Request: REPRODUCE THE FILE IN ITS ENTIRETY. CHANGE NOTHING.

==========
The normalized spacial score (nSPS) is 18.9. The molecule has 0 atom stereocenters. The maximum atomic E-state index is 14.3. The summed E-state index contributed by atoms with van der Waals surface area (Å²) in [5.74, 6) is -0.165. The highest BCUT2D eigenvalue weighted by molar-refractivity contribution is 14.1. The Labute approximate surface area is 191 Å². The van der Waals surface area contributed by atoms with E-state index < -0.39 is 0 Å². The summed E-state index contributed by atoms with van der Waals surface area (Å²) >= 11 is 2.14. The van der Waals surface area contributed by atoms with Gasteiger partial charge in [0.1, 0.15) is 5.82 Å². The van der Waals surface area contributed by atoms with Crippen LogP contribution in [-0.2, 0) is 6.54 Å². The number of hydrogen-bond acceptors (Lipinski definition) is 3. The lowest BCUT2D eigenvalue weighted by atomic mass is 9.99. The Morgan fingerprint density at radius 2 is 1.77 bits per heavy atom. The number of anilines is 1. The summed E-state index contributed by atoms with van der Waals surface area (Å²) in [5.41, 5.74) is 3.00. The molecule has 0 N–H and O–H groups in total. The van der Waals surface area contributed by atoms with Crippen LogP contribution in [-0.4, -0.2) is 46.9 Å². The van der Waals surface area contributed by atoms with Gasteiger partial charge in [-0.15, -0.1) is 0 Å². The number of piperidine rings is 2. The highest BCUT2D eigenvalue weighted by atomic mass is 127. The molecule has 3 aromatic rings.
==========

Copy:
The normalized spacial score (nSPS) is 18.9. The molecule has 0 atom stereocenters. The maximum atomic E-state index is 14.3. The summed E-state index contributed by atoms with van der Waals surface area (Å²) in [5.74, 6) is -0.165. The highest BCUT2D eigenvalue weighted by molar-refractivity contribution is 14.1. The Labute approximate surface area is 191 Å². The van der Waals surface area contributed by atoms with E-state index < -0.39 is 0 Å². The summed E-state index contributed by atoms with van der Waals surface area (Å²) >= 11 is 2.14. The van der Waals surface area contributed by atoms with Gasteiger partial charge in [0.1, 0.15) is 5.82 Å². The van der Waals surface area contributed by atoms with Crippen LogP contribution in [-0.2, 0) is 6.54 Å². The number of hydrogen-bond acceptors (Lipinski definition) is 3. The lowest BCUT2D eigenvalue weighted by atomic mass is 9.99. The Morgan fingerprint density at radius 2 is 1.77 bits per heavy atom. The number of anilines is 1. The summed E-state index contributed by atoms with van der Waals surface area (Å²) in [5.41, 5.74) is 3.00. The molecule has 0 N–H and O–H groups in total. The van der Waals surface area contributed by atoms with Crippen LogP contribution in [-0.4, -0.2) is 46.9 Å². The van der Waals surface area contributed by atoms with Gasteiger partial charge in [-0.15, -0.1) is 0 Å². The number of piperidine rings is 2. The highest BCUT2D eigenvalue weighted by atomic mass is 127. The molecule has 3 aromatic rings.